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I should make a disclaimer that I know the drummer in the main band and I had travelled a fair distance to see him. However he was not in the first band and that was the first pleasant surprise, not that he wasn’t in it (I’m sure it would have been pleasant if he was), but by just how good they turned out to be.

The Ghosts of Perdition are a three piece consisting of stand-up double bass, drums and guitar and they started off with their own interpretation of Dick Dale surfer rock. The beauty of this band is they went all over the place with their sound and although rooted in rockabilly they were not afraid to test the waters that included a fantastic cover of Nick Cave’s Red Right Hand.

This was really not expected at a covers night, as aside from the two mentioned above it was all originals and though not much hint of Zeppelin was in their sound the ‘here for Zeppelin’ crowd lapped them up. For me it was actually in their most rocky moments that I enjoyed them least and where they ventured further afield I enjoyed them most. The dark rockabilly grooves were expertly swung by the drummer, the stand-up bassist added a cool as fuck look to the outfit with both his instrument and his sideburns (he could also play of course)  and the singer/guitarist led them and the audience with presumably his own excellently written songs. It was a great warm-up to the main event… and this leads me to the second pleasant surprise. I was seeing a covers band that really didn’t feel at all like a covers band.

The night before I was taken to see a Sabbath covers band and it was fine. If you like Sabbath, well these guys will give you Sabbath and give it to you well. They give you the hits and even throw in a couple of curveballs. Each member did the parts justice and I came away happy. This was also exactly what I was expecting tonight however…

Let’s start with the venue. It was packed just as the pub was but this was a room and apparently held about one hundred and sixty people. It immediately because of this felt much more like a gig. Secondly came the sound and wow, whoever does the board deserves credit. It was just the right mix of ompphhh and clarity.

Next we come to the band and a bassist that I got to know a little after the gig who held his spot perfectly and a drummer who grooved and flowed, commanding the beat whilst of course adding all the fills and rolls one needs. This was the backbone and a very good backbone it was.

I had chatted to the guitarist the night before and he was a little nervous due to the fact he was playing to a larger audience than he was used to. After the first few notes he reminded me of those really annoying (mostly) girls at school who would for every exam spend weeks worrying about the fact they might not do well in it even though they had a previous record of all A*s and then they’d go and get another A*. This guy was playing the stuff wonderfully. There was feeling in his playing, a spark and an energy that bought well known songs a new lease of life.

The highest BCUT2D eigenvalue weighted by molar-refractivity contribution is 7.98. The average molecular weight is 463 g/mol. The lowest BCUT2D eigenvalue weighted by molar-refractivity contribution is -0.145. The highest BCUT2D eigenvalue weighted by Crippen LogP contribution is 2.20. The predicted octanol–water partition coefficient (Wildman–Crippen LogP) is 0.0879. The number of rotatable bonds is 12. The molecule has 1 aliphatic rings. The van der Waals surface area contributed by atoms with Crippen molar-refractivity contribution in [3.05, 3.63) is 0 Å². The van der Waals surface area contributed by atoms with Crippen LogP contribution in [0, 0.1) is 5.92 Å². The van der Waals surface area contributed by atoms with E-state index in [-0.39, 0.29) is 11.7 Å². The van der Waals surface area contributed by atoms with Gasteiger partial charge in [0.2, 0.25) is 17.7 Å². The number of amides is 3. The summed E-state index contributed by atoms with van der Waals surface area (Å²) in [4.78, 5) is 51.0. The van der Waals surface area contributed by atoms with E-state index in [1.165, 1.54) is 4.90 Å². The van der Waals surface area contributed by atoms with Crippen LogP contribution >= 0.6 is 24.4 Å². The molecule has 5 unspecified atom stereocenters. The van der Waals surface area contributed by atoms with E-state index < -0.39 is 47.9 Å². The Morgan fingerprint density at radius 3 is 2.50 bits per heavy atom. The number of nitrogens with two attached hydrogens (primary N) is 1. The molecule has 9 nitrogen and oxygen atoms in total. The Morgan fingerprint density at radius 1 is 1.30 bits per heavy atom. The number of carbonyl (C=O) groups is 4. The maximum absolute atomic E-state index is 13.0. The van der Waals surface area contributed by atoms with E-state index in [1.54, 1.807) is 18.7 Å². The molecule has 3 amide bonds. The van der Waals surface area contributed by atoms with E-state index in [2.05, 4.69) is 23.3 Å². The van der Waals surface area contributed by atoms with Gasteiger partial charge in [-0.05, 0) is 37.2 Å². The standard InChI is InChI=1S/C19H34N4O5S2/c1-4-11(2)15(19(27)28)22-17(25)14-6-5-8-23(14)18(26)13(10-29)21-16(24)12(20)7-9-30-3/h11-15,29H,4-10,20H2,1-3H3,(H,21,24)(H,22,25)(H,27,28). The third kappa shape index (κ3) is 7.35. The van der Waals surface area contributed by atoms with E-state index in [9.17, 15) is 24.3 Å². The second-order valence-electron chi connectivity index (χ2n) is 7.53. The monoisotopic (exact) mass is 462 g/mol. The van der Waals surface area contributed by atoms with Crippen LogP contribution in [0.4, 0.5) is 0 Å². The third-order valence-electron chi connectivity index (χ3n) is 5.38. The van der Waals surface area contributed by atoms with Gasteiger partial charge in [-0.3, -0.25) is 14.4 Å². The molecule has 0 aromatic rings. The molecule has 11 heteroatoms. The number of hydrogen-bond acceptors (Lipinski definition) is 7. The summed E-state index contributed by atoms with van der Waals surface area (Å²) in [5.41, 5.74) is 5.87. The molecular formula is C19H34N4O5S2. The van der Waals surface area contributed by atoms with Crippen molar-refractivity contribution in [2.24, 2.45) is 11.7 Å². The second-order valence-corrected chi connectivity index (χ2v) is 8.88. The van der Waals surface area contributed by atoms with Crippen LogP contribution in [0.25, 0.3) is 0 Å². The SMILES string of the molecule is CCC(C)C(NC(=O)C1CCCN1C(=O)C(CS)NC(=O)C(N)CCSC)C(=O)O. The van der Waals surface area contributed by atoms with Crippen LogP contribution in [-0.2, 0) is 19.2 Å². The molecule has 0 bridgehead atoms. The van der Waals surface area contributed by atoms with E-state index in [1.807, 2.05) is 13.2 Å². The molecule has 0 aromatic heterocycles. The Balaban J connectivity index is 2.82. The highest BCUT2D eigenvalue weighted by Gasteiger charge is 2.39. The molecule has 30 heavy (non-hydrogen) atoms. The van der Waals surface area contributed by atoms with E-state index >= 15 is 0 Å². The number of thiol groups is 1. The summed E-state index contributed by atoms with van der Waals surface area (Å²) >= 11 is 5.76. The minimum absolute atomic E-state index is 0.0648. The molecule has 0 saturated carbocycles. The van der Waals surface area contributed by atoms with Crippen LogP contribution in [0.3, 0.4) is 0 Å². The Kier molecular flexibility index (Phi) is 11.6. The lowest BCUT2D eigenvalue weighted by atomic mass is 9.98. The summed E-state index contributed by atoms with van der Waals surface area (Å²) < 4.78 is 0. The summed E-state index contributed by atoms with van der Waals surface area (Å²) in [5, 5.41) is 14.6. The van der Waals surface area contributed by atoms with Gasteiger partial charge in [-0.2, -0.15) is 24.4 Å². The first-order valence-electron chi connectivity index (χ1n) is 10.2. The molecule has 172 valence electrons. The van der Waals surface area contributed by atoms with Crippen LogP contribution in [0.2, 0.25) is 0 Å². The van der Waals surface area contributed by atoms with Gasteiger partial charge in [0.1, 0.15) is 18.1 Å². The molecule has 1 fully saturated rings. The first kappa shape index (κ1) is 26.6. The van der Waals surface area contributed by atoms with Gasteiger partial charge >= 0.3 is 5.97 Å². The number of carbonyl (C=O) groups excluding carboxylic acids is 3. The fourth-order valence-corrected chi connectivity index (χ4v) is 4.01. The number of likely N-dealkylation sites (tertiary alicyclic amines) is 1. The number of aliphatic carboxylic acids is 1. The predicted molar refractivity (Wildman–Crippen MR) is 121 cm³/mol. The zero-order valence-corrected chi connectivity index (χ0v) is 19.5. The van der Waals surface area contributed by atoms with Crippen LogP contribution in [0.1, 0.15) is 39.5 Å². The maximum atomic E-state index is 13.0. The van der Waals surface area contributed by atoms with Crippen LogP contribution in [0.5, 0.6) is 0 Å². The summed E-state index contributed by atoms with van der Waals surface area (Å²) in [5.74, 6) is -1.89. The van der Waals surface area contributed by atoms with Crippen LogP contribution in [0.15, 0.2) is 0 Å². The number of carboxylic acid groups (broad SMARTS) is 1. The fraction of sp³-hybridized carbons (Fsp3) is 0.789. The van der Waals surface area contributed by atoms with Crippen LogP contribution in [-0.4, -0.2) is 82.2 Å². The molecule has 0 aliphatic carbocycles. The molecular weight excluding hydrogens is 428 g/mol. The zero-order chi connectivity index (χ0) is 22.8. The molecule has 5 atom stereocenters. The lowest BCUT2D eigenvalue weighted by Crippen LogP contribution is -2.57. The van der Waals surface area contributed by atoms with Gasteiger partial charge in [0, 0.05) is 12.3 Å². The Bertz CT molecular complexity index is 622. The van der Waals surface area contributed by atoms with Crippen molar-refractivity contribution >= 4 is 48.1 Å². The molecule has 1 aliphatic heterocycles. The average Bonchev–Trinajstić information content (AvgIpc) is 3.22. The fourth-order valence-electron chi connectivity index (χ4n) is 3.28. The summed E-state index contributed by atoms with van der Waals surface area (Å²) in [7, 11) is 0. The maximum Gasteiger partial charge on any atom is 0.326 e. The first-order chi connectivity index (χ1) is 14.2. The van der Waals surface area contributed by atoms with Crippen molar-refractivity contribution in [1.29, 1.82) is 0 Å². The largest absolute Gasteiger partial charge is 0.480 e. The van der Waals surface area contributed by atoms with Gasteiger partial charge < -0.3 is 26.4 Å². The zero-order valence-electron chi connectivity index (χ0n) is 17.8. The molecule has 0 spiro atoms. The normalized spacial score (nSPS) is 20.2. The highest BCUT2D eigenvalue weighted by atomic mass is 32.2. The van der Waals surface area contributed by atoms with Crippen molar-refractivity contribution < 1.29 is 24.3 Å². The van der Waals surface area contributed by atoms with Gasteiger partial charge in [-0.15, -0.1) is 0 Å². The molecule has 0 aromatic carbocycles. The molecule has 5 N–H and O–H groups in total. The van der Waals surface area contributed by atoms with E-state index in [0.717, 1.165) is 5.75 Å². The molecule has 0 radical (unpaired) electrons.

Finally we come to the singer and the reason for the name Led Zeppelina, the band had one more vagina than the real thing. This front lady was fantastic. Of course you need to be able to sing if you are going to pull off Led Zeppelin and whilst she could definitely sing that wasn’t the main draw here. No what she had was something more, an energy, a presence and a command of the audience. She would it seem be almost possessed by the music and every last possible drop of emotion was squeezed out of those songs and those notes, songs and notes of course that I had heard hundreds of times before but somehow were made to feel fresh and exciting tonight. It’s one of those beautiful things that you get at the very best gigs, where the music takes over the performer and it’s almost as though they have no control and there is no thought to it, they just have to let it happen.

And this brings me back to where I began and why this gig was so surprisingly special. I like Zeppelin and I love my mate Dave and so going to see him and tying in this gig was a no brainer. However I was expecting as I was with Sabbath the night before to really enjoy it but accept the limitations of the fact that it was a covers band as no matter how good a covers band are, they just can’t give you as much of an emotional connection to a song as seeing an original band can.

To their credit, The Ghosts of Perdition I had thought had covered that by bringing their originals to the show. However what I was not expecting was just how much I connected with the performance of Led Zeppelina and I felt like I was watching a band called Led Zeppelina as opposed to Led Zeppelin with different people in it. They somehow bridged the gap.

You might have noticed I haven’t mentioned any songs but that is because I’m convinced you are smart enough to guess them. In time they may well throw in a few rarities but as this was only their second gig for now it was hit after hit; hit after hit that if for some random reason people had completely forgotten that Led Zeppelin had existed (I might just turn that idea into a film and not cast Ed Sheeran) you would be convinced were all originals such was the passion and desire in them.  

So would I recommend seeing them? Of course! And am I just saying that because I know the drummer? Well actually no I’m not for if they were shit this review wouldn’t exist and if they were just a decent covers band I would have been too lazy to write it. What you get is so much more than just a Zeppelin experience, you get something that is unique and a band and a singer that will allow you to not just hear the songs but also feel them. Go see Led Zeppelina!

Led Zeppelina/The Ghosts of Perdition


The Greystones - Sheffield